Have you ever wondered whether or not it’s safe to drink rain water? Can drinking rain make you sick? Do you need to treat rain water? The short answer is that it’s usually safe to drink rain water fresh from the sky without using any special treatment. Of course, there are exceptions and ways to make rain water safer to drink. Here’s a look at when it’s safe to drink rain, when it’s unsafe, and how to make rain safer for human consumption.
Key Takeaways: Can You Drink Rain?
- Most rain is perfectly safe to drink and may be even cleaner than the public water supply.
- Rain water is only as clean as its container. If you collect clean rain in a dirty container, you get dirty water.
- Only rain that has fallen directly from the sky should be collected for drinking. Don’t drink rain after it touches plants or buildings.
- Boiling and filtering rainwater makes it it even safer to drink. But, rain water won’t make you sick even if you don’t boil or filter it.
- All rain, everywhere on the planet, now contains unhealthy levels of PFAS (polyfluoroalkyl substances) and microplastics, but most tap water does, too.
When You Shouldn’t Drink Rain Water
Rain passes through the atmosphere before falling to the ground, so it picks up dust, pollen, and contaminants in air. Normally, this isn’t a big deal, since you breathe in these particles anyway. However, it’s unwise to drink rain near the plumes of paper mills, chemical plants, or power plants. Similarly, don’t want to drink rain around hot radioactive sites, like Chernobyl or Fukushima.
Don’t drink rain water that has run off of plants or buildings because you could pick up toxic chemicals and pathogens from these surfaces.1 Similarly, don’t collect rain water from puddles or into dirty containers.
Rain Water That Is Safe for Drinking
Most rain water is safe to drink.2 In fact, most the world’s population drinks rain. The levels of pollution, pollen, mold, and other contaminants are low — possibly lower than your public drinking water supply. The levels of bacteria, mold, fungi, and viruses, are usually too low to make you sick. Plus, it’s easy to filter out the dust, pollen, occasional insect body parts, and pathogens.
Making Rain Water Safer
Two key steps you can take to improve the quality of rainwater are to boil it and filter it.1 Boiling water kills most pathogens. Simple filtration through a coffee filter removes dust, pollen, and insect pieces. Filtration through a home water filtration pitcher removes chemicals, dust, pollen, mold, and other contaminants.
Adding chlorine bleach is another water treatment method. It isn’t necessary to disinfect rain water, but there’s no harm in adding a small amount. If you choose to add bleach, the Centers for Disease Control recommends using 8 drops of bleach per gallon of water. Over time, bleach breaks down into water and salt.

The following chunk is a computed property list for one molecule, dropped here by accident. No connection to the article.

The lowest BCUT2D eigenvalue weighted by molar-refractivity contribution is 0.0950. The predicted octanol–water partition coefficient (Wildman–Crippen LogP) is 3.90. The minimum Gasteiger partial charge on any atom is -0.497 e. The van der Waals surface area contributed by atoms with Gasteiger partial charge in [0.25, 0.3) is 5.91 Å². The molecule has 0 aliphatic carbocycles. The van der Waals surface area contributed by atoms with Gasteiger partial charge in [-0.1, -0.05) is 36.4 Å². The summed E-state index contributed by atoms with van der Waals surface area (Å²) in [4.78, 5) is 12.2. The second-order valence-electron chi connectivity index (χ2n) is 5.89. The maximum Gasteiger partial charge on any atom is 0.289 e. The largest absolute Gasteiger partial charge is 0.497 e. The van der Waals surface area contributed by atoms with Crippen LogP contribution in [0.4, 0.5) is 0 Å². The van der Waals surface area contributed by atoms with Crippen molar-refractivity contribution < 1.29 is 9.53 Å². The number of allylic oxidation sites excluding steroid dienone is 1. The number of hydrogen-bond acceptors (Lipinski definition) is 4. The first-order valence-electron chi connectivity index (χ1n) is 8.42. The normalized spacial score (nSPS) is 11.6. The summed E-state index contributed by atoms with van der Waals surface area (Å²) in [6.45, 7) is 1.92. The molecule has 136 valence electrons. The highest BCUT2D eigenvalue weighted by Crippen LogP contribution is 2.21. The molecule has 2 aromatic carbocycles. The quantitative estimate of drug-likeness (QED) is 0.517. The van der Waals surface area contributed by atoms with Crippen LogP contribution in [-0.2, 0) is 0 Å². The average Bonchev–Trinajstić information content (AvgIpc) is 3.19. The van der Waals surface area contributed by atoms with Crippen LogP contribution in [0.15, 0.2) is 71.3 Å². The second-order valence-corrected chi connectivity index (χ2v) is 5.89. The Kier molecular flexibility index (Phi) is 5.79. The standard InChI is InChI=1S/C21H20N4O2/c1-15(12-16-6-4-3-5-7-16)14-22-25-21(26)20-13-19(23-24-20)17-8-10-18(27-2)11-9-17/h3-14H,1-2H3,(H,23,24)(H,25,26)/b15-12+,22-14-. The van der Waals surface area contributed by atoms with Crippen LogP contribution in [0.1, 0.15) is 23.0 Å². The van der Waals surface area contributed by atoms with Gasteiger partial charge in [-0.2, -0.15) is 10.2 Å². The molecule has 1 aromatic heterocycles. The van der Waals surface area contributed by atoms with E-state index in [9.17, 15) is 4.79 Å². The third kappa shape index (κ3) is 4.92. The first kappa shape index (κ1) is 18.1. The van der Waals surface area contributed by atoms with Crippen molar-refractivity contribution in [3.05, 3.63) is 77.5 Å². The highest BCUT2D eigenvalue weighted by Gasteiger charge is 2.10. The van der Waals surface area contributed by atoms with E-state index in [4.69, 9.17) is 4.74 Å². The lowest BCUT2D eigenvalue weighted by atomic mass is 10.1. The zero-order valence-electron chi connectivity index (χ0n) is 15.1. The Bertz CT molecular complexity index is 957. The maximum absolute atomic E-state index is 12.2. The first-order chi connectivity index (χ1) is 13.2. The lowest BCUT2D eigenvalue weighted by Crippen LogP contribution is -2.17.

How to Collect Rain for Drinking Water
How you collect rain water is important. Collect rain directly from the sky into a clean bucket or bowl. Ideally, use a disinfected container or one that was run through a dishwasher. Let the rain water sit for at least an hour so heavy particulates can settle to the bottom or pass the water through a coffee filter to remove debris. Although it isn’t necessary, refrigerating rain water slows the growth of most microorganisms it could contain.
Can You Drink Acid Rain?
Most rainwater is acidic, with an average pH of around 5.0 to 5.5.3 The natural acidity arises from a reaction between water and carbon dioxide in the air, much like the carbonation of soda. The slightly low pH is not dangerous. In fact, drinking water rarely has a neutral pH because it contains dissolved minerals. Approved public water could be acidic, neutral, or basic, depending on the source of the water. To put the pH into perspective, coffee made with neutral water has a pH around 5.4 Orange juice has a pH closer to 4. The pH of lemon juice is around 2. Dangerously acidic rain can fall near the plume of an active volcano. Otherwise, acid rain isn’t a serious consideration.
Microplastics and PFAS in Rain Water
A 2021 article in Science4 details the threat from plastics in all parts of the environment, including rainwater. In 2022, Cousins et al. released a study5 indicating all rain water has per- and polyfluoroalkyl substance (PFAS) contamination. This includes rain from remote areas, like the Himalayas and Antarctica. So, all rain contains unhealthy, possibly even dangerous levels of microplastics and PFAS. However, so do most public water supplies. While distilled and reverse osmosis water are initially free of these chemicals, the water often picks them up from storage containers.
- Joan D. Willey; Bennett; Williams; Denne; Kornegay; Perlotto; Moore (January 1988). “Effect of storm type on rainwater composition in southeastern North Carolina”. Environmental Science & Technology. 22 (1): 41–46. doi:10.1021/es00166a003
- Joan D. Willey; Kieber; Avery (2006-08-19). “Changing Chemical Composition of Precipitation in Wilmington, North Carolina, U.S.A.: Implications for the Continental U.S.A”. Environmental Science & Technology. 40 (18): 5675–5680. doi:10.1021/es060638w
- S. I. Efe; F. E. Ogban; M. J. Horsfall; E. E. Akporhonor (2005). “Seasonal Variations of Physico-chemical Characteristics in Water Resources Quality in Western Niger Delta Region, Nigeria” . Journal of Applied Scientific Environmental Management. 9 (1): 191–195.
- MacLeod, M.; Arp, H. P. H.; Tekman, M. B.; Jahnke, A. (2021). “The Global Threat from Plastic Pollution.” Science. 373 (6550): 61– 65. doi:10.1126/science.abg5433
- Cousins, Ian T.; Johansson, Jana H.; Salter, Matthew E.; Sha, Bo; Scheringer, Martin (2022). “Outside the Safe Operating Space of a New Planetary Boundary for Per- and Polyfluoroalkyl Substance (PFAS).” Environ. Sci. Technol. 56 (16): 11171-11179. doi:10.1021/acs.est.2c02765